REVIEW BY MAGGIE SWINBURNE & KAREN BYROM
INTERVIEW BY KAREN BYROM
Hamish Macbeth is back in M.C. Beaton’s latest book, Death of An Honest Man
In his 34th case since M.C. Beaton created our best-loved Scottish copper, Hamish Macbeth has another murder on his hands in Death Of An Honest Man. A newcomer to the wee village of Cnonath, retired banker Paul English prides himself on speaking as he finds.
He’s been openly critical of everyone and everything, from novelist Angela Brody’s detective stories to Hamish’s fiery red hair. He’s told Loch Dubh’s minister Mr Wellington that his services are boring, and tweedy Mrs Wellington that she’s too fat.
So when Paul turns up dead, Hamish has no shortage of suspects. With his investigations hampered by the resignation of his right hand man, village gossip and even a wildcat, will he ever get to the truth?
As an Agatha Raisin fan, I was intrigued to read my first ever Hamish Macbeth, and now I am absolutely hooked on this character and the setting.
A complicated murder plot is well sustained by quick pen sketches of the Highland scenery, the character of the local people and the nature of living in an isolated Scottish community. In a world where everyone knows everyone else, you’d think there were no secrets, but twists and turns in the clever plot soon have you led up many a mountain path.
M.C. Beaton is a prolific and well-loved author. As well as the Hamish Macbeth series, she writes the Agatha Raisin series – a new television series centred around this ever popular amateur sleuth will be airing in summer – and has written regency romance and detective novels.
Scottish born Marion now lives in the Cotswolds.
Q & As
Marion, thanks so much for agreeing to chat with us. Our readers are looking forward to Death of an Honest Man, your latest Hamish Macbeth book, and would love to know a little bit more about you and your writing.
You’ve published over 200 novels. Can you tell us what inspired you to start writing? Did you love reading and writing from an early age?
I loved reading and writing as far back as I can remember. I was not a happy child and books were a great escape. And yet although I subsequently became a journalist, writing a whole book seemed beyond me. All that changed after Georgette Heyer died. I enjoyed her books. But when the imitators came along, I complained to my husband and he said, “Well, why not write one?”
Because my mother had been a great Regency fan, I already knew a great deal about the period. So I decided to try. Husband Harry even found me an agent, Barbara Lowenstein. That was forty years ago and she is still my agent.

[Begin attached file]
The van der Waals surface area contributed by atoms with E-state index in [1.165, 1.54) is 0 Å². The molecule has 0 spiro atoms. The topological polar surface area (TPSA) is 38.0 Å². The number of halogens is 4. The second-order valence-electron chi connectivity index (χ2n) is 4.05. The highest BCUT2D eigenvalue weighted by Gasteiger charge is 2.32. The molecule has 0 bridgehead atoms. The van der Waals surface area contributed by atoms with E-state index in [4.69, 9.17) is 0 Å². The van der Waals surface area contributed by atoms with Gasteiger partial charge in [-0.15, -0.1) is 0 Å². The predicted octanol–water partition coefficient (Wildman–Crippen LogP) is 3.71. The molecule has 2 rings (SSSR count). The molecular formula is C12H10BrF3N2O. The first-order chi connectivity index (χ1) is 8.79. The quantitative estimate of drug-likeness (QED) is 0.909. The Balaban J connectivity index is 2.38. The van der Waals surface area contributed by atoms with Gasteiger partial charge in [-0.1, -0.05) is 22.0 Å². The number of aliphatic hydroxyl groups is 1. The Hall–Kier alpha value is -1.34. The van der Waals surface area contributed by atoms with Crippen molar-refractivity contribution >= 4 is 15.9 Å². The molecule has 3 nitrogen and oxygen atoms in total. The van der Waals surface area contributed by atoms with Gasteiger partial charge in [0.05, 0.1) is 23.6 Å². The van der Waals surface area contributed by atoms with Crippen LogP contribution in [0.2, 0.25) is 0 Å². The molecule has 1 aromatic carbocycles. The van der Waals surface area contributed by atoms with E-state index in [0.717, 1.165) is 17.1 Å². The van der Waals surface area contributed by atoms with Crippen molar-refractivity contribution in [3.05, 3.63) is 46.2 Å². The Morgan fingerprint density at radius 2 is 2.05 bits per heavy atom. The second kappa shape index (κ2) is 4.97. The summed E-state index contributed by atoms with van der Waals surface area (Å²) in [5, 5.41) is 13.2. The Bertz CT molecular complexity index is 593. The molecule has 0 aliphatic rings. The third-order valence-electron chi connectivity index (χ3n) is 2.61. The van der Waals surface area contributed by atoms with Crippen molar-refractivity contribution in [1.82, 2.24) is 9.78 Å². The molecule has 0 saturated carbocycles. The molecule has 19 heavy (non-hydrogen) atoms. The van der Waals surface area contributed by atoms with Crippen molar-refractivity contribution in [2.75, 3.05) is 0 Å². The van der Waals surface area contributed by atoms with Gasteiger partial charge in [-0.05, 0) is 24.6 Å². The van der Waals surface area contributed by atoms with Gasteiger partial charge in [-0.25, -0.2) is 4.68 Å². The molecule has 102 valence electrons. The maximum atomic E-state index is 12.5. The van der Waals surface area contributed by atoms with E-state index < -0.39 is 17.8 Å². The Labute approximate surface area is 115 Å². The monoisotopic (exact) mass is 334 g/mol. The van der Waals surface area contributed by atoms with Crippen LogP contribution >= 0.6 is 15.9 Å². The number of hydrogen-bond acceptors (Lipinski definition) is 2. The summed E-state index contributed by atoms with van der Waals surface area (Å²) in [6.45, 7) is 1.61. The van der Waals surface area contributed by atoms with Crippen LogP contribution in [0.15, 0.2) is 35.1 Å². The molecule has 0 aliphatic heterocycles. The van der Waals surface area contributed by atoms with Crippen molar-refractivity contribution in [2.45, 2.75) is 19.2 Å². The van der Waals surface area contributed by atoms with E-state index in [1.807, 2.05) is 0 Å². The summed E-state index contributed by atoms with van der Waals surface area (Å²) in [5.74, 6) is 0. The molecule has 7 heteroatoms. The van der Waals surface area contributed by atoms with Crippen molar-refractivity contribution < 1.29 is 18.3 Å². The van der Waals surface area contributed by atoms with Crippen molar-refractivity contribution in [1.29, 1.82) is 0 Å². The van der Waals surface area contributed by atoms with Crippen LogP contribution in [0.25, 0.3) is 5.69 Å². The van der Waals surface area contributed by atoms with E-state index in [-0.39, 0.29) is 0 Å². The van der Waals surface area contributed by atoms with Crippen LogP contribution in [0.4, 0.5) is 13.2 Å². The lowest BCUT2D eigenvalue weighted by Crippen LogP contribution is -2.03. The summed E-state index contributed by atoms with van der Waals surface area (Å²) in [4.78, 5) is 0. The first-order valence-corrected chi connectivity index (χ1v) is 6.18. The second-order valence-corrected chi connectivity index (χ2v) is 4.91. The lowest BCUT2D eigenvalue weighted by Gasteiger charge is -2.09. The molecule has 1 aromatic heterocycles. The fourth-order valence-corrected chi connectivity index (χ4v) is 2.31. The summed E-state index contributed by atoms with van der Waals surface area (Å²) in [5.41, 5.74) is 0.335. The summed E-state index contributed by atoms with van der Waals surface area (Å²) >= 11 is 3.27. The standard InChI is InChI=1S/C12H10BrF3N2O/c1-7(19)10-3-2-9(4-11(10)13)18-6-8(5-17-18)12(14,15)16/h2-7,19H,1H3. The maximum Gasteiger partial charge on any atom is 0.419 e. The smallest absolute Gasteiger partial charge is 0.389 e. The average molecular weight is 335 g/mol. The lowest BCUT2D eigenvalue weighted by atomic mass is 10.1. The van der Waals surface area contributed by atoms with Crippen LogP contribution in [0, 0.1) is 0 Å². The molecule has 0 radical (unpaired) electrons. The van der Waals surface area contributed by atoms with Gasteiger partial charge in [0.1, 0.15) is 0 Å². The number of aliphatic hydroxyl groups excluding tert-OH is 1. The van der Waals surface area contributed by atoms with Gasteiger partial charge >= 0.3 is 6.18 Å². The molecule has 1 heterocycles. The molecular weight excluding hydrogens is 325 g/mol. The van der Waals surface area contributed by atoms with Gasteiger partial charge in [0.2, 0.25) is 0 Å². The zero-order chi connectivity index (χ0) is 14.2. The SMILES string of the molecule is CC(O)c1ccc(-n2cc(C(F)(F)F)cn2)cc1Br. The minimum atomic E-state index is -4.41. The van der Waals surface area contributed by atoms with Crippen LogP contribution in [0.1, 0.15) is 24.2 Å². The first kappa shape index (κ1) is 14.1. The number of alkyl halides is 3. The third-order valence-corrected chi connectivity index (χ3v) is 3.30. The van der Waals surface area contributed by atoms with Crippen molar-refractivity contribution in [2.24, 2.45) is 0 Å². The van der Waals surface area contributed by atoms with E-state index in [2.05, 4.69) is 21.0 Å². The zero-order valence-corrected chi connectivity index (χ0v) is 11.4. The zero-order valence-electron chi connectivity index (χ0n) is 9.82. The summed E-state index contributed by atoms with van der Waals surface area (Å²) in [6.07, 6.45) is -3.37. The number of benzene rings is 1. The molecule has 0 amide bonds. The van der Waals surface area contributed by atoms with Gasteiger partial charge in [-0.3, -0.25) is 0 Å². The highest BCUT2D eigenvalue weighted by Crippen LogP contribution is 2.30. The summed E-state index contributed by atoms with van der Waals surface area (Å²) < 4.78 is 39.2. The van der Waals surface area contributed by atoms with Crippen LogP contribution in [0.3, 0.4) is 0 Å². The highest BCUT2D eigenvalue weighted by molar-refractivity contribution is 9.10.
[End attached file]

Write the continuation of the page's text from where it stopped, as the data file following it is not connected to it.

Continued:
What inspired you to move on to write modern crime fiction stories?
What moved me to write crime fiction was because I had written over one hundred Regencies and noticed that a lot of people were reading crime novels.
How did you choose the location for Hamish Macbeth?
Perhaps I might not have had the courage to write a detective story had we not taken a holiday in Sutherland at a fishing school. We were living in Brooklyn at the time. Sutherland at the very north of Britain is wild and romantic. The character of Hamish Macbeth was based on a crofter, Iain Mackay. We subsequently moved back to Britain and became crofters in Sutherland.
The Hamish Macbeth of the TV series is different to the Hamish Macbeth of the books. Was it difficult to keep the integrity of his character true to the first books?
The portrayal of Hamish Macbeth on television was not the same as my Hamish.
And what about Agatha Raisin? Do you feel she’s portrayed accurately on television?
I consider myself very lucky to have Ashley Jensen as Agatha Raisin. She may not look like the Agatha but she acts the character beautifully. The nastier side of her character is based on me. I am not politically correct.
Both characters are massively popular, with your books selling an amazing 20 million copies worldwide. What do you think are the secrets of their appeal?
I am lucky to sell twenty million books worldwide. I think the secret of their success is they are a means of escape for the reader.
Whisper it. Who’s your favourite – Agatha or Hamish?
In my two main characters, I do not have a favourite.
Where do you get the ideas for your plots? Do you draw on your previous experience as a crime reporter? Or is it observation of ordinary people and their lives that inspires you?
My ideas are drawn from real people but not on real crime. Real murders are nasty, brutish and short.
We hope you never stop writing Hamish and Agatha novels, but if you were to switch genres, what genre would tempt you?
I enjoy reading crime fiction. I could not change to any other genre. Simply because I do not read any other type book. You cannot write what you don’t read. And it keeps the mind healthy. If I have a resentment to someone, I just kill them off in print.
Any plans to retire?
I will be working until I die because I am old and I have contracts to honour.
Thanks again for chatting to us, Marion – we’re already looking forward to the next book.
Death of an Honest Man by M.C. Beaton is published by Constable in paperback, RRP £8.99, and available from Amazon. Look out for our March 16 issue, where there is a chance to win a copy!
Read more about M.C. Beaton here.
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